You’d typically be on a single layer at this point – which makes sense, because lithography happens one layer at a time. From the center of the PoI, you may want to define the entire contents of the window as the pattern, or you may want to “fuzz out” more as you get to the edges to abstract away some of the less relevant features at the edge. Part of me assumes that there might be many features that don’t matter, but, based on this window notion, everything within range is subject to exposure at the same time, and, at these dimensions, it can be argued that everything affects everything else within the range of the exposure.
In some cases, however, you’re going to find that a single layer isn’t enough. You might find a via or contact issue that involves features on multiple layers – metal and via, perhaps. What then? No problem; you can do that. Patterns can involve more than one layer. In this case, there may be two or three layers in the mix.
But let’s go back to that thing where a memory cell (or some other circuit) is defined as a pattern for the purposes of physical verification. In that case, you need to include all layers (or many layers). You may have a 40-layer Dagwood sandwich as your pattern.
So, by this process, pattern by pattern, you populate a pattern database. On a new process, you’re going to follow a learning curve: lots of new patterns early on, with the rate of new pattern addition tailing off as you get more experience on that node. Although Mr. White says that there are always a few more trickling in; it never completely stops.
This database will be proprietary to a particular fab or foundry. Yeah, on the one hand, multiple groups of people are off doing the same thing, which might sound inefficient. But the reality is that each process and each foundry will have its own particular issues to look for. There’s probably a lot of overlap between databases, but there will presumably also be a lot of non-overlap. So these databases aren’t public and aren’t shared.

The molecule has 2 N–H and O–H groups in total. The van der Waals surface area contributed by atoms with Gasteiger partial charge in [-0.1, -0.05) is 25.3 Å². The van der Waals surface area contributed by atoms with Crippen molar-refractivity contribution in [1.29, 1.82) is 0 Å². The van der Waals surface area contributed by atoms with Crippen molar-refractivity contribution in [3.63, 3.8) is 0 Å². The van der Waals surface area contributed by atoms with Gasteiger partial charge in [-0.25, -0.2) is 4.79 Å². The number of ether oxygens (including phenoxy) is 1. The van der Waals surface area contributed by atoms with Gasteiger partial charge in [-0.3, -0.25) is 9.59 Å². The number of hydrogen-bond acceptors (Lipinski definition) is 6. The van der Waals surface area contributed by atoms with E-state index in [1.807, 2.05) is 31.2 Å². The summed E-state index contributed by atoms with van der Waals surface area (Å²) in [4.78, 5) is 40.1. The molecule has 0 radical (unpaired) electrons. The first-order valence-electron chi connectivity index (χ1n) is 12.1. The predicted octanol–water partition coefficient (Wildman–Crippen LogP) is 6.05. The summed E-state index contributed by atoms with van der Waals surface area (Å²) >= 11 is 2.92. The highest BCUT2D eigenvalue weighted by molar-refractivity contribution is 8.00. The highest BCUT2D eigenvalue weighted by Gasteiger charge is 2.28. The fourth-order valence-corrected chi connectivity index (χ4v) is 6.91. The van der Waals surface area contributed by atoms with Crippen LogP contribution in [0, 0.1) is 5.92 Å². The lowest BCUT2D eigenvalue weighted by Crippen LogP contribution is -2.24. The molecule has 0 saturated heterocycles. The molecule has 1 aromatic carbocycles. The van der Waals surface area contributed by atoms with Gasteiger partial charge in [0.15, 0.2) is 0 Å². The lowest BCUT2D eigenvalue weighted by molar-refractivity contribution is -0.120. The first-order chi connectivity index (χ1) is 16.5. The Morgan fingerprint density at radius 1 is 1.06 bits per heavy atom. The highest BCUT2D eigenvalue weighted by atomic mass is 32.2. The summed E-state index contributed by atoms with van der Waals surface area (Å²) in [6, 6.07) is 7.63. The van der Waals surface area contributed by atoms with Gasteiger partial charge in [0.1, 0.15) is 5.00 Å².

With a database in place, you can now run checks on a layout. Again, it stimulates the question, how does that actually work? What is clear is that the software scans across the layout, much as a stepper would, checking the database for matching patterns. It’s that window thing.
But it got me thinking: you scan to a location and check for patterns. Then you step right and check again. Does that mean that for each step, you have to check the entire pattern database? That sounds like a ton of work. Of course, in this case, you don’t have a real, physical stepper; this is a virtual notion. You have a series of coordinates that need to be checked. In theory, you could assign each scan position to a different processor to run in parallel – as long as the pattern database was replicated or shared in a way that kept access from being become a bottleneck.
But that’s just me speculating. What does Mentor say about this? Yeah, this is where we get into secret sauce territory, so we’ll have to leave it at speculation. Mr. White confirms that whatever they do is well suited to parallel implementation, but that’s about it.
There’s one more layer, so to speak, that goes into this whole process: the notion of waivers. As in, you get a bunch of flagged patterns, some of which you fix, but others you decide are OK and you waive them (recording that fact so you don’t have to do it over and over again every time a check is run).
But there are times when you might have too many waivers and just decide to punt on the pattern matching for some circuit. Our memory cell is an example of this: those cells are carefully crafted, and they may include things that are violations but have been deemed ok in the context of this specific memory cell.
The simplistic way to handle that – and yes, this is done – is to mask out the memory array during pattern matching. Problem is, if there are any true problems in the layout, you won’t find them because, in your desire to mask out all the false positives, you’re also masking out the true positives.
In order to get rid of this problem, cells can be defined with built-in auto-waivers. That memory cell with a bunch of different violations? You waive them all in the cell definition. Then you don’t have to mask out the cell in its entirety; you go ahead and check it. Pre-waived issues won’t be flagged; real issues will.
So that’s the run-down on pattern matching. I wish I could give you an auto-waiver for the next time he or she asks you what color their eyes are, but that’s DRC; you’re on your own there.